This is a bi-weekly post from staff at the Library of Congress about personal digital archiving. We recognize that public libraries play a unique role as centers of information for their communities and that their role in the spread of digital literacy is expanding. We hope that librarians — and the communities they serve — can benefit from our resources.
In my previous column, I noted that we advise people to take the following steps for preserving their digital possessions:
– identify your digital files
– decide which files are most important
– organize the files
– make copies and store them in different places
It is convenient to have only four steps to remember but within each step there are layers of complexity. Today we’ll look at the first step, “identifying your digital files.”
It simply means to gather all of the digital files that you want to archive. This is no simple task because most of us have valuable files scattered throughout our computers, on different media, and out on the Internet. The challenge is to track down and collect all of your important files from wherever they reside.
To begin with, it is helpful to create a single folder on your computer to put all your stuff into. Give the folder a name like “MyArchive” or something relevant. Then start transferring files into it. We’ll look at sorting and organizing later.
Dig up the important files buried in folders on your computer. Round up all your backup media – such as thumb drives, CDs, DVDs and floppies – and transfer the files off of them and into your archive folder. If you have disks from obsolete media, you may have to find the hardware that will enable you to get at your files. The longer you wait to get files off of obsolete disks, the more difficult it will be – as time goes on – to find devices that enable you to access your files.
If you always meant to archive your email someday, this is your opportunity.
Email can be tricky to archive but it is not impossible. Email resides either locally on your computer or remotely on a website. If you have an email program on your computer, then your email resides somewhere within the program’s folders. Some desktop email programs have a menu option to “archive” or “save a copy” of your email. The function is the same in all email programs but the terminology may differ from program to program. For more details, search online for information about archiving email for your particular program.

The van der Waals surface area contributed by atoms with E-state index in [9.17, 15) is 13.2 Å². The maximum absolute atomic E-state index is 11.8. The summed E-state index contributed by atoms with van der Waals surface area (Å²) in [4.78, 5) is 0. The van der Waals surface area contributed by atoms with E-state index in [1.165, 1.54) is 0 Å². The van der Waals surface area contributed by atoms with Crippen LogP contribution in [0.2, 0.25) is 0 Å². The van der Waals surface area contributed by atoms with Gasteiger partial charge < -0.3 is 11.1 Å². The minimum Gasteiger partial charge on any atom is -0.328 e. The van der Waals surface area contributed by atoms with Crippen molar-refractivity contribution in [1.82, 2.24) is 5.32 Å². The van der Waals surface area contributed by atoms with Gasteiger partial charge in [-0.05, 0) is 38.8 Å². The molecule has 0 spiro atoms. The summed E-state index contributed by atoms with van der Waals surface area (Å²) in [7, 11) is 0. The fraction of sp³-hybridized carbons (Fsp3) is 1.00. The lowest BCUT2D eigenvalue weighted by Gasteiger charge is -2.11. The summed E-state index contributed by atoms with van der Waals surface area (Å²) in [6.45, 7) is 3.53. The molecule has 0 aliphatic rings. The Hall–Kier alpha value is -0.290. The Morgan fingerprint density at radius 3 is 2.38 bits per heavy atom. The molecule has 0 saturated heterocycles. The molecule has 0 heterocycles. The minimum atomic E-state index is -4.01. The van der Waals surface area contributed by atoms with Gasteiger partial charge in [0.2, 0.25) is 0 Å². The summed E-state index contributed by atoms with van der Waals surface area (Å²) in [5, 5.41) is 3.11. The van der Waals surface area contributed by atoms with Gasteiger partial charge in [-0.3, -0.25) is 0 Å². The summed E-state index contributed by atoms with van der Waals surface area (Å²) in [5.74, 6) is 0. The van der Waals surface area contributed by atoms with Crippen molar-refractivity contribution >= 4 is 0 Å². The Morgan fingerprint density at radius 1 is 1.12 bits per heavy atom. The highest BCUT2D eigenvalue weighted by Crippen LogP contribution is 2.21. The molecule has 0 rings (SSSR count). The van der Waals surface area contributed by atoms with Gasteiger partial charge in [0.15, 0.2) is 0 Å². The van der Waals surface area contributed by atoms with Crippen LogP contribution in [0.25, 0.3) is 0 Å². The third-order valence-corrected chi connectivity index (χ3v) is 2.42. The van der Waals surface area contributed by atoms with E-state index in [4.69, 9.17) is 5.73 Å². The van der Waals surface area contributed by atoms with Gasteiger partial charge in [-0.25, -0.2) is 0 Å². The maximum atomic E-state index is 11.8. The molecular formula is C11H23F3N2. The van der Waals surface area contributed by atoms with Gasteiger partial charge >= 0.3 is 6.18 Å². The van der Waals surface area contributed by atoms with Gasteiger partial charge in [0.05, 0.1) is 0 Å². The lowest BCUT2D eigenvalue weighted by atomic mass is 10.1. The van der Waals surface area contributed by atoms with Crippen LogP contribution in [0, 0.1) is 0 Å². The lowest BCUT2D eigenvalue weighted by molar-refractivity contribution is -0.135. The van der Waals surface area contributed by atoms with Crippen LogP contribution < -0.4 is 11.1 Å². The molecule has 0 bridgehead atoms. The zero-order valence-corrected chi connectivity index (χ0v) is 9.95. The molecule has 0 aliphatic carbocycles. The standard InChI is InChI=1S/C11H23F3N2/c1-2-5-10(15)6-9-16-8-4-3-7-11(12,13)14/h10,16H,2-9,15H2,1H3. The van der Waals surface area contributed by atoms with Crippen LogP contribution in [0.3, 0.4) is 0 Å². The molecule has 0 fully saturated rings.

Web-based services store email on remote servers far from your home computer. Only a few of the large, popular web-based services enable you to download your email from their servers though. Some permit you to download your email only if you pay for their premium service; if you are using their free service they may not permit downloading. To find out if it is possible to download, save or archive your email, search online for keywords and phrases such as “archive email” or “download email” and “(your email service name).”
If you can, save email files as “text” (.txt) files. This is a file type that is readable on all computers systems. If you are given a “save as” choice between “text file” or a different format option, always select “text.” Text files will strip out any fancy formatting but the contents of the emails will be fine.
Some social media sites – such as Facebook — enable you to download your personal files. Go to the site and look at your account information or search online for as “download files” and “(social media site name).”
If you have personal websites you’d like to archive, there are several fine programs available that will enable you to download entire sites. Search online for “download websites.”
Once you’ve got all of your email, photos, website and other files gathered into your archive folder, you’re ready for the next step, which we’ll cover in our next column. In the meantime, we have lots of related information here.